Author: Indri Schaelicke

Indri is a high school senior. He is currently the Managing Editor of 71 Republic. His political views have been influenced by Ron Paul, F.A Hayek, and Milton Friedman. When he isn't writing articles for 71 Republic, he enjoys playing soccer, volunteering at the local animal shelter and reading.

Trump Lifts Requirement to Report Civilian Victims of Drone Strikes

Indri Schaelicke | @ISchaelicke

President Trump issued an executive order Wednesday that revoked a requirement for intelligence and military officials to declare certain unclassified information about foreign drone strikes.

Former President Barack Obama first established this policy via executive order. The order mandated that intelligence officials provide an “unclassified summary of the number of strikes” as well as “assessments of combatant and non-combatant deaths resulting from those strikes” each year.

Continue reading “Trump Lifts Requirement to Report Civilian Victims of Drone Strikes”

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Baltimore to Stop Prosecuting Marijuana Possession Cases

Indri Schaelicke | @ISchaelicke

Marilyn Mosby, State of Maryland Attorney for Baltimore, announced on Tuesday that she would stop prosecuting cases of marijuana possession. She told NBC News, “For far too long, we have sat back and watched idly as communities and families are literally destroyed by the failed policies of the war on drugs”. She also argued that marijuana laws disproportionally affect blacks, saying that they receive “the majority of citations”. This is an argument that proponents of marijuana legalization push consistently. Without a doubt, it looks like the Democratic prosecutor believes it.

Mosby said prosecuting marijuana possession is “costly and counterproductive to the limited resources we have in the city of Baltimore”. The attorney who oversaw the infamous Freddie Gray investigation stated, “If you ask a mother who lost her son where she would like you to use those resources, she will tell you, ‘l want you to use those resources to find my son’s killer,’ as opposed to jailing and incarcerating people for possession of marijuana.”

New Marijuana Laws in Baltimore

Within the limits of Baltimore, the government will not prosecute those possessing marijuana, no matter the weight or criminal history. Mosby also announced several other changes to Baltimore city marijuana policy. For example, the city will only prosecute cases of distribution of marijuana if police can present evidence of intent to distribute beyond possession. Even in these cases, however, there will be some legal change. All people receiving charges for the first time with felony possession with intent to distribute or with felony distribution will be referred to diversion programs. As part of these major reforms, Mosby is looking to vacate nearly 5,000 cases of possession of marijuana, dating back to 2011.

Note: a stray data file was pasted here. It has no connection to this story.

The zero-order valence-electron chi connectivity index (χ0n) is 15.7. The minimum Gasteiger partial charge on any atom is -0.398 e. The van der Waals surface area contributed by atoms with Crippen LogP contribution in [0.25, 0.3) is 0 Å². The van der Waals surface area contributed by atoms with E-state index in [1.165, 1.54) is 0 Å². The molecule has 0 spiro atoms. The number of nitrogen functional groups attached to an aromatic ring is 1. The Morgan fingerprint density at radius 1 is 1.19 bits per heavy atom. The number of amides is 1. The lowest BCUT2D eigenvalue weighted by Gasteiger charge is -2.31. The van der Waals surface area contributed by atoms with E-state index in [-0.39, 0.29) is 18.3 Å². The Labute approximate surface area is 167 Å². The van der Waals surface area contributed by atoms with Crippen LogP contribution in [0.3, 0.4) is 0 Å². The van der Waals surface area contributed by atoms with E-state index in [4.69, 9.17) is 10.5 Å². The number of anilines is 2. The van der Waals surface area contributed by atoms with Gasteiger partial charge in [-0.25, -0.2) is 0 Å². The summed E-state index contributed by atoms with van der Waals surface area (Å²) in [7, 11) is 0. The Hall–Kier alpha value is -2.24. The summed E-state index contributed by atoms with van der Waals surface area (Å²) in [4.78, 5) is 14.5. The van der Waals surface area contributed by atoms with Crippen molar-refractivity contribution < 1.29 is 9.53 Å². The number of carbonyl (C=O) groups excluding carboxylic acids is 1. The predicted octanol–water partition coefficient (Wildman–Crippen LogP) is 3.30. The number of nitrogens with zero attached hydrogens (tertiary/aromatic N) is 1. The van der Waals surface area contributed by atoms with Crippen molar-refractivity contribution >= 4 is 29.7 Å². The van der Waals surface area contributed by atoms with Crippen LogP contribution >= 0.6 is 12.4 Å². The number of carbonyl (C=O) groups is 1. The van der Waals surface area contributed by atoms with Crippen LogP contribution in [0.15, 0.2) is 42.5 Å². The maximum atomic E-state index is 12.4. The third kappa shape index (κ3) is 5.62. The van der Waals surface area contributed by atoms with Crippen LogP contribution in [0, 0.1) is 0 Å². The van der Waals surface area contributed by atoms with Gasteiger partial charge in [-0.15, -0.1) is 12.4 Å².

Mosby’s announcement comes as 10 states and Washington, D.C., have legalized recreational marijuana. Moreover, a growing number of prosecutors nationwide have announced they will no longer prosecute marijuana possession cases. Overall, the nation is beginning to reconsider its stance on marijuana use. Several other states could also legalize marijuana soon, including traditionally red states Kentucky and West Virginia.


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Marco Rubio Proves Politicians Will Do Anything for Votes

Indri Schaelicke | United States

In January of 2016, speaking at a New Hampshire campaign event, Republican Presidential hopeful Senator Marco Rubio reaffirmed his pro-gun right stance. “I believe that every single American has a Constitution—and therefore God-given right—to defend themselves and their families,” Rubio said. The statements he made at this rally were clearly politically motivated- he was attempting to build a base of voters in a state with a strong commitment to gun rights, especially among Republicans. And it sort of worked- he received 10% of the vote in the New Hampshire Republican primary and came away with 2 delegate votes.

Yet just a few years later, it seems like Rubio has forgotten those closely held principles. According to the South Florida Sun-Sentinel, Marco Rubio is planning to introduce a red flag gun bill. This law, if passed, would encourage states to pass and implement laws that allow law enforcement to confiscate guns from their owners if they show any signs of aggression. The process begins when law enforcement, concerned family and friends, or mental health professionals petition a court for a court-ordered confiscation of guns from the person in question’s home. A troubling problem with red flag gun confiscation laws, however, is that the citizen whose right to defend themselves by owning firearms is being stripped away is not given an opportunity to represent themselves in court and prevent the confiscation.

How could a politician go from believing every person has the right to protect themselves and the people they love, to leaving this right up to the whims of a judicial system that can be easily biased into stripping this right from a person? Let’s examine what has caused Rubio to shed his principles with such ease.

The Parkland School Shooting

On February 14, 2018, gunman Nikolas Cruz opened fire at Marjory Stoneman Douglas High School in Parkland, Florida, and killed seventeen students and staff members and injured a further seventeen others. This school shooting sparked a national debate on America’s gun laws and the constitutionally protected right of the people to keep and bear arms. The survivors of the shooting were understandably severely anti-gun after the events they had witnessed, and many of them started a movement known as the March for Our Lives. This movement organized marches and rallies across the US, and demanded tougher restrictions on the ownership of guns, with some even calling for the complete banning of assault rifles.